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Video transcript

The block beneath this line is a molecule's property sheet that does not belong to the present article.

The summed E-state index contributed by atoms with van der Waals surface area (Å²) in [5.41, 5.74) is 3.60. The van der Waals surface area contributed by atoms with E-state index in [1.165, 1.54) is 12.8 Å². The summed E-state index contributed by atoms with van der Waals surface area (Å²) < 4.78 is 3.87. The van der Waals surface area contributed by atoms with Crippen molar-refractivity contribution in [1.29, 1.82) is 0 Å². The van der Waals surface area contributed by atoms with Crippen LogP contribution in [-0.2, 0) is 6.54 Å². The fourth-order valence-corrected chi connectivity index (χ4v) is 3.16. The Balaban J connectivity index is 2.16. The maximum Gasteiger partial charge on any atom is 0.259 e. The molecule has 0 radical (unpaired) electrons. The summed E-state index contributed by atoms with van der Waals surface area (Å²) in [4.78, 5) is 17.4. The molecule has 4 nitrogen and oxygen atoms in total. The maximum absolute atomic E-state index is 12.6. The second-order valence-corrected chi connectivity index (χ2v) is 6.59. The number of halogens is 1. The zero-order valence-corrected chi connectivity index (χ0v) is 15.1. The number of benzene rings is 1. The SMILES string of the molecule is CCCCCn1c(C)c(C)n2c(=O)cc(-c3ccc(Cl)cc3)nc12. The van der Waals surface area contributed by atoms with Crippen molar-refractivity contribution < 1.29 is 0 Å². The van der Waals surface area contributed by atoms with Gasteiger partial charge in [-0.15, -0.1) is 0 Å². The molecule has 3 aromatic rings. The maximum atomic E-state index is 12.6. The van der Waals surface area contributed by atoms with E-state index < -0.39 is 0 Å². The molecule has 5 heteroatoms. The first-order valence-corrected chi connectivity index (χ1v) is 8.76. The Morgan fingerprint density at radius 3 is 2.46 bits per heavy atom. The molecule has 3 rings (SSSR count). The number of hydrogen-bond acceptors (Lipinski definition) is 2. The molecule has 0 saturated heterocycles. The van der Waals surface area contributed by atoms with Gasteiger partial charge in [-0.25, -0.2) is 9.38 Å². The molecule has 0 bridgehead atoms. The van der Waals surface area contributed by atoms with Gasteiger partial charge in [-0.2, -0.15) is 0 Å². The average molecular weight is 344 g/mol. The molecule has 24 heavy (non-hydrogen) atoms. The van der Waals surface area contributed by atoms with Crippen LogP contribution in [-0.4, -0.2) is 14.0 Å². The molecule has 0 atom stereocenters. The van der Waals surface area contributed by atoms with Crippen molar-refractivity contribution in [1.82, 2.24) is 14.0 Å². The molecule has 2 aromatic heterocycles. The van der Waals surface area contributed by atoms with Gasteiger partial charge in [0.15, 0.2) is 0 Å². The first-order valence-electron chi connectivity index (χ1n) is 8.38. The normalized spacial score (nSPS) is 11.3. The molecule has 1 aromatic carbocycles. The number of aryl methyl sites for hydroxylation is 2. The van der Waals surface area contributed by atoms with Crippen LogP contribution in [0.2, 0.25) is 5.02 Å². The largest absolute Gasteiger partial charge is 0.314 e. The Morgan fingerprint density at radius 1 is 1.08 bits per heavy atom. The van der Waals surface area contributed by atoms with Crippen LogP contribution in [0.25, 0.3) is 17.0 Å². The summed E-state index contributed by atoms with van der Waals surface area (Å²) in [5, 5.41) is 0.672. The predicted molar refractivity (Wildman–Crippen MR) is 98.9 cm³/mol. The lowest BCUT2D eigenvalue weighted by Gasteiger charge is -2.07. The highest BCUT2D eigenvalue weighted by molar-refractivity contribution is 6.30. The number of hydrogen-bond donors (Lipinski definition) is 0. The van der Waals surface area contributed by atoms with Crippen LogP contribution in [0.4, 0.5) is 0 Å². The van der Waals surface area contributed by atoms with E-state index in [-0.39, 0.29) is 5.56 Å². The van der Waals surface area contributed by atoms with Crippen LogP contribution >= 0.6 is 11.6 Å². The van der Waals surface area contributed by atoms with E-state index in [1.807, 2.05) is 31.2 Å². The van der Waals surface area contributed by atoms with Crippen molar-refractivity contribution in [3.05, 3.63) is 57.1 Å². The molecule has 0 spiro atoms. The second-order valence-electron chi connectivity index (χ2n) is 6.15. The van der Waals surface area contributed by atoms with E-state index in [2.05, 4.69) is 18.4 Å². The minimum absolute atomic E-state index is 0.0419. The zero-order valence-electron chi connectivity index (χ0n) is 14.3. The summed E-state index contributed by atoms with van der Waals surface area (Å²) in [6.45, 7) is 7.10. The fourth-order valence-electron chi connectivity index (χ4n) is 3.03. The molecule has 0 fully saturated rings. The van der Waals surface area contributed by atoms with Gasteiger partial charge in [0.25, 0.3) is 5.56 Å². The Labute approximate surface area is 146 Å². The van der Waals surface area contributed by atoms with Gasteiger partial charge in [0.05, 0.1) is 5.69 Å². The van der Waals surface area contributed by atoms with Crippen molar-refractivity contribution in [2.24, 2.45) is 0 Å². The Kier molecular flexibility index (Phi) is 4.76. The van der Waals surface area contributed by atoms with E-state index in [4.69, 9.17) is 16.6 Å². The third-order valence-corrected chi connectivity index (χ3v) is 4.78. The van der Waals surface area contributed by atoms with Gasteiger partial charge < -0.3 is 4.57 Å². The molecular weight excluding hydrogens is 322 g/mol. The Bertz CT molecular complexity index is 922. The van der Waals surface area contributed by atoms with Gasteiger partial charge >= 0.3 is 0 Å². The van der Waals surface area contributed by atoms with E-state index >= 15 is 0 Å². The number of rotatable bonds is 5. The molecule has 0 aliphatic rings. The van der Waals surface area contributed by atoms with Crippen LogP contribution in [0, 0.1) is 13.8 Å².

In the last video, we began to explore the IS curve, which, as I think I mentioned, stands for investment savings. And we really analyzed it from the point of view of investment. We thought of it as real interest rates driving the level of investment, which drives the equilibrium level of real output. High real interest rates, low level of investment, low level of investment leads to low equilibrium output. So this scenario is closer to that right over there. If real interest rates are lower, then that leads to higher levels of planned investment, which leads to a higher level of equilibrium output. So that right over there. So that was more from the investment point of view. What I want to do in this video is explore the exact same relationship, the exact same curve, but think of it more from the savings point of view. And in this situation, we're going to have this exact same thing, but instead of viewing real interest rates as driving GDP, we're actually going to view GDP as driving real interest rate. So let me leave this up here. But let's just break down the expenditure model of GDP. So we know that aggregate income, or aggregate GDP, or aggregate output-- however you want to think of it-- is equal to, and you could break it up into its component expenditures, it's equal to aggregate consumer spending, which is a function of disposable income. y minus t is disposable income, aggregate income minus taxes, plus investment plus government expenditures. And I could do net exports. But for simplicity for this discussion we'll just assume we are in a closed economy. It makes good conceptualizing saving and investment a little bit easier. Now what I want to do is solve for investment. So if I solve for investment I'm just going to subtract this piece and this piece from both sides of this equation. And I get aggregate income minus total aggregate consumer spending minus total government spending is equal to-- on the right hand side I'm just going to be left with, with investment right over here. And this thing right over here is interesting because this is total income minus what-- and let me make sure that we, I don't want to confuse you. Because that looks like a lowercase c. And if we're talking about aggregate consumption it's usually an uppercase C. So on the left hand side, we have total aggregate income minus consumer spending minus government spending. So you could really view this as, this right over here, really is aggregate savings. This over here really is savings. And as we see when on one side of the economy, when people are saving, that goes into banks and it gets lent out. And then it gets reinvested. Or you could save directly by reinvesting. And so what we have here is savings is equal to investment. And that's why it's called an IS curve, because when you look at the expenditure model, savings and investment are really the same thing. They're really just saying, look, there's two ways to view this curve. It's investment driven or its savings driven. And when you think of it this way you have a slightly different view of this curve. Because when you view it from a savings point you say, well, what's going to happen if GDP goes up? What happens if we have a high GDP over here? So if we have a high GDP, or let's say in particular if GDP goes up, the consumer spending, which is a function of GDP, it will go up. But it won't go up as much. It's going to go up by this expression right here times, if we assume a linear model, times the marginal propensity to consume, which is less than 1, it's between 0 and 1. So this is going to go up less than that. And then we can, for the sake of this model, we'll assume right now that happens without any change in government expenditure. So if total aggregate income goes up then savings are going to go up, if we assume government expenditures holds constant. So then we have savings goes up. And if savings goes up, that means we have more loanable funds. There's more money to lend. And if there's more money to lend, what's going to happen to interest rates? Well interest rates are just the price of borrowing money, the price of money. So if you have more of something the price of that thing goes down. So if savings goes up then real interest rates go down. So if you have a high GDP you're going to end up with low real interest rates. So once again, is looking at it from a point of view of GDP driving interest rates. We have high savings here. So we're going to have low interest rates. And you view it the other way around. If you have a lower income this thing is going to also decrease. But is not going to decrease as much as this did, because of the marginal propensity to consume is less than 1, we saw that up here. We saw that all the way over here, right over there. And so in aggregate, the savings are going to go down. Once again, we hold government spending constant. So in this situation, savings are going to go down. And if you have fewer loanable funds, there's less savings to lend out. Then if you have less of a supply of something, what's going to happen to its price? It's price is going to go up. The price of borrowing money is the interest rate. So in this situation interest rates would go up. So that's going in this direction, right over here. If aggregate income goes down, loanable funds go down, interest rates are going to be higher. So once again, the same exact curve, IS curve. But there's two takeaways here. One is to realize why it's called IS, that investment and savings, when you view it from this point of view, really are the same thing. One person's savings can be another person's investment. And when we viewed it from the investment point of view, we were viewing r as driving y. Now we're looking at it the other way around. y is driving savings, which is driving r. But it gives us the exact same relationship for this model.